British Army, I can's find him in the war records because those two
soldiers died in 1917.
1916, in Dublin, there was an insurrection called the Irish Uprising
where Patrick Pearse (Padraig MacPiarais) read the
famous proclamation from the steps of the General Post Office in
O'Connell Street Dublin and then fighting broke out.
I looked through loads of photos of him and they're mostly like this, as maybe posing for his portrait in profile - maybe posing for his portrait on the stamps and coins.
The English attacked the
post office using their long range guns as they sailed in through the
foggy dew – sound familiar? Yes the words to a song. Oh look –
there I am singing it - https://www.youtube.com/watch?v=9tt3g3Hq6pE
(do you know my hair is that long now; I'll get it cut next week).
In France an officer
called my granddad in to the office and said “There's a 'bit of
trouble in your country.” And that's all granddad knew about the
uprising back home; I would fire questions at him but that's all he
One of the things I
found out recently was that nearly all the men who were killed in
that war from Britain didn't get a vote - and don't forget Ireland
was still part of the United Kingdom - they gave their lives without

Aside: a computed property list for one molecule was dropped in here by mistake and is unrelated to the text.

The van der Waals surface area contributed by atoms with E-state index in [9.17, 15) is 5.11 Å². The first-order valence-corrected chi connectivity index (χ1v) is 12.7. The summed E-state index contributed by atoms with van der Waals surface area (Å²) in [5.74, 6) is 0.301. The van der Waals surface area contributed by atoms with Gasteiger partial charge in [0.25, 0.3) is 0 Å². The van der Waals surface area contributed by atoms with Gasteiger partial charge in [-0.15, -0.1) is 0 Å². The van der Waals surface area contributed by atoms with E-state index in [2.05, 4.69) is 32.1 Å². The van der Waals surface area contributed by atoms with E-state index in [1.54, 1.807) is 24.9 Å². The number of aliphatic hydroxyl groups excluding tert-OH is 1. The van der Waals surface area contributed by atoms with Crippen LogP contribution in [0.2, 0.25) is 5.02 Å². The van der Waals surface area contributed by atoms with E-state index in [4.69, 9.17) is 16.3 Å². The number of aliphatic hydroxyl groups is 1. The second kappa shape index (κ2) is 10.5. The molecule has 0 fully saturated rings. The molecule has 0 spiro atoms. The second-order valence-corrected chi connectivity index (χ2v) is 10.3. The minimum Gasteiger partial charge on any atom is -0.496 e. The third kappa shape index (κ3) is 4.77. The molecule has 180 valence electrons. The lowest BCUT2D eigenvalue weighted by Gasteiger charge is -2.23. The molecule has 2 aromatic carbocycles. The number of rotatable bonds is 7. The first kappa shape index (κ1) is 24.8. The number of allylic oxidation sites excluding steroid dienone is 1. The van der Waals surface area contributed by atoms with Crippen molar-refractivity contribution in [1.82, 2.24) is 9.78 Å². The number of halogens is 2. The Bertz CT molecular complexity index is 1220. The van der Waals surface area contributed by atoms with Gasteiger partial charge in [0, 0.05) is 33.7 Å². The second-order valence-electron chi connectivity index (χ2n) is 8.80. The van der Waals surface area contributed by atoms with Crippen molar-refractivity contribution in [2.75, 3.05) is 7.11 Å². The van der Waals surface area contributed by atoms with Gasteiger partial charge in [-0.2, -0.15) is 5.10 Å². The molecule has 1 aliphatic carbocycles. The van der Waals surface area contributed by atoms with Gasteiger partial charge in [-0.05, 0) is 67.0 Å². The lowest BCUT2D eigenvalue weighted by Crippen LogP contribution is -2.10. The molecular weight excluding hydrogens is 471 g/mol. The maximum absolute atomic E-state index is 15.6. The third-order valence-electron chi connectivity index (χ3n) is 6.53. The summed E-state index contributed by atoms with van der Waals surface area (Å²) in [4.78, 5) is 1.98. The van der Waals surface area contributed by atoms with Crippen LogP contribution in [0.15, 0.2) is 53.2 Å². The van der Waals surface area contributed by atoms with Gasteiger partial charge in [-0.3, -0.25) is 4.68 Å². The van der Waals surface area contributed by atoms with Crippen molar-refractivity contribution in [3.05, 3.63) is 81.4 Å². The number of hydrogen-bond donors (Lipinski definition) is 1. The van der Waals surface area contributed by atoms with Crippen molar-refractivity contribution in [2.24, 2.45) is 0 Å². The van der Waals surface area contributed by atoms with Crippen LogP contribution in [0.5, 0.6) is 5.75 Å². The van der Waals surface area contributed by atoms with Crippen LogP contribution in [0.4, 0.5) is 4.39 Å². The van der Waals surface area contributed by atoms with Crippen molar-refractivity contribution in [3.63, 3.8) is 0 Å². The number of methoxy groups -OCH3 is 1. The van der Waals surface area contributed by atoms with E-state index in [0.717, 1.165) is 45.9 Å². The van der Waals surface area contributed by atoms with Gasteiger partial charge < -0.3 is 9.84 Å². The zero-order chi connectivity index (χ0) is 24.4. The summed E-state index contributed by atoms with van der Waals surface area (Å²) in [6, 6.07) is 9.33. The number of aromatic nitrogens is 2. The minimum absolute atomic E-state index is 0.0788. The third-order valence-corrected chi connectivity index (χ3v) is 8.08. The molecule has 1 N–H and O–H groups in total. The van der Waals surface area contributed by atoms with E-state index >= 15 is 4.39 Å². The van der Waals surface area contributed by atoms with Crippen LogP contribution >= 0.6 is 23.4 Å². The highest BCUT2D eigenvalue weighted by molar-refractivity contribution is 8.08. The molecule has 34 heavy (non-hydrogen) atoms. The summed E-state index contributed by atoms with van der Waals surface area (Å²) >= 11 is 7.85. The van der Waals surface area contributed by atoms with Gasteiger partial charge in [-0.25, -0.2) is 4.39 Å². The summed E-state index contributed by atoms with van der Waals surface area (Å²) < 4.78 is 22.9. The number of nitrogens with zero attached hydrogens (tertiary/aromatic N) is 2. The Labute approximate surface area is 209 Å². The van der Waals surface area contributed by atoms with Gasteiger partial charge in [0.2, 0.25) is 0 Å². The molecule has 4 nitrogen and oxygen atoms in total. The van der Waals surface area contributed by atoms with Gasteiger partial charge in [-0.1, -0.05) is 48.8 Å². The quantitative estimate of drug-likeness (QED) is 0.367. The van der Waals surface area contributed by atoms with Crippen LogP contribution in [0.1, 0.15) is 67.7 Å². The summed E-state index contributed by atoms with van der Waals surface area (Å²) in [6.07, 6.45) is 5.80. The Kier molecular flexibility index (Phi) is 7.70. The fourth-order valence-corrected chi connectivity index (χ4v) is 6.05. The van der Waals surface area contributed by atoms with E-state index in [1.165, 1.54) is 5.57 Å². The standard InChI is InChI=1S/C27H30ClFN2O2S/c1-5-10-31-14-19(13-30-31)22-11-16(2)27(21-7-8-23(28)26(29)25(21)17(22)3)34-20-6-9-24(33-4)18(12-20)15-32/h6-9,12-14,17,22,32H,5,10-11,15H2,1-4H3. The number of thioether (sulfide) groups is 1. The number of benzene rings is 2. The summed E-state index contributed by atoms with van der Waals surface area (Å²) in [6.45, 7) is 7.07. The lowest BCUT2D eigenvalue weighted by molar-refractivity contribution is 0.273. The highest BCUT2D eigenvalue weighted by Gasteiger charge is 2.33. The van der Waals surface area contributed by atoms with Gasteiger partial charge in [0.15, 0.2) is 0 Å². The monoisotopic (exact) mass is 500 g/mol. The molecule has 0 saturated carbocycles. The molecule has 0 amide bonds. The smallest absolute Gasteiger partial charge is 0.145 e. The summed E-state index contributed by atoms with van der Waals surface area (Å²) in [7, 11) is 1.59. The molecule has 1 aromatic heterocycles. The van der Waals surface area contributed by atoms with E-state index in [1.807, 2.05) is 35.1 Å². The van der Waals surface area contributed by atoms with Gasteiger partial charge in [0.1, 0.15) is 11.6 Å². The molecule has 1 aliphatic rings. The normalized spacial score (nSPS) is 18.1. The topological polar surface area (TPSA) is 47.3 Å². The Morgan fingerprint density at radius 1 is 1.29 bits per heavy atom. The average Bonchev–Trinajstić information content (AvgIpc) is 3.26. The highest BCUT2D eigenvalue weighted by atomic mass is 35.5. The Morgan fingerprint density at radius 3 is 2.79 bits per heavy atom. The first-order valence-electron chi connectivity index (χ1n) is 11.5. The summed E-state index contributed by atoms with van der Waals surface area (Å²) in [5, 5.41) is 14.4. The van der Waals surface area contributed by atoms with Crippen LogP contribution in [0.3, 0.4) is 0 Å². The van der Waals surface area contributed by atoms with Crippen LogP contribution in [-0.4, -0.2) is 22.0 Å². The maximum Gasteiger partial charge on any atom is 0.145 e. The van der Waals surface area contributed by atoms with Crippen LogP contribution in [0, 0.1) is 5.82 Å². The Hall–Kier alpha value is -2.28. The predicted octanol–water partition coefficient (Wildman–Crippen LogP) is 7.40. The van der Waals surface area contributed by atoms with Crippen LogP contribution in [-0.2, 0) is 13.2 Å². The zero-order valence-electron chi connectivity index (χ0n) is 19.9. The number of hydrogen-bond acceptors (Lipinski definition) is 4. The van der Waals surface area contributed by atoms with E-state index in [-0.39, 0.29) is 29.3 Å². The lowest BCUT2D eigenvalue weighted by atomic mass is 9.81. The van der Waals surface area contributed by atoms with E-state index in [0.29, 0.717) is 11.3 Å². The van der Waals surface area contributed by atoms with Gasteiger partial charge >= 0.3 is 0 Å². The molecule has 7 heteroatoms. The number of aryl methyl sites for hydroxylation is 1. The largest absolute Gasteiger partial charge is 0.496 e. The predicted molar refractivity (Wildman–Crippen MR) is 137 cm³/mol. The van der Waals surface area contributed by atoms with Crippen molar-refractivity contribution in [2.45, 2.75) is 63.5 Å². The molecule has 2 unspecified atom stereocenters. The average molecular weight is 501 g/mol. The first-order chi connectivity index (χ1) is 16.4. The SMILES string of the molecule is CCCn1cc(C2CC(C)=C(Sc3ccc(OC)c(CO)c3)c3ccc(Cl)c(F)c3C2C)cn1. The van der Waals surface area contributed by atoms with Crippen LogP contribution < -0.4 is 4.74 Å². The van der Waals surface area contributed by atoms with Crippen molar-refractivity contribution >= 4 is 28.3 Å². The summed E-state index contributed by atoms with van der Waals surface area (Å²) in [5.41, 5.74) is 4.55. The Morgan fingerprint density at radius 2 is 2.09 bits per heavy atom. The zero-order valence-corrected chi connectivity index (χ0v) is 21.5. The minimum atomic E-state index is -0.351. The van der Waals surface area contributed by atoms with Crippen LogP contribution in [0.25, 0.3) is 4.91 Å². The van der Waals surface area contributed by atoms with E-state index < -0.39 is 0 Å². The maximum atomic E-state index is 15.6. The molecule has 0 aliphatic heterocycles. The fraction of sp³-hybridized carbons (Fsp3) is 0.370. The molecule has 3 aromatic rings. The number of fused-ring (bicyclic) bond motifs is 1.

their permission; the only men who were allowed to vote were the
gentry or property owners.
Men were given the vote
at the same time as women which was after the war in 1918; men at 21
and women at 30.
It stayed like that for
about 10 years and then the women's voting age came down to 21; this
was, so they say, because too many men were killed in that war and
they thought those voting ages would make things more even.
The reason my granddad
went off to fight in the war – and I remember pictures of him on
the sideboard at my Grannie Tuite's house wearing a skull cap – was
because they were broke. My mother was born the same year as the war
and then when the war was over there she saw a lot of fighting in the
She told me a lot about
that and how she saw men carrying their comrade from the battle of
the Forecourts and how they used a door as a stretcher to carry him
So today (October 5th
2014) would have been Esther Mary Tuite's 100th birthday,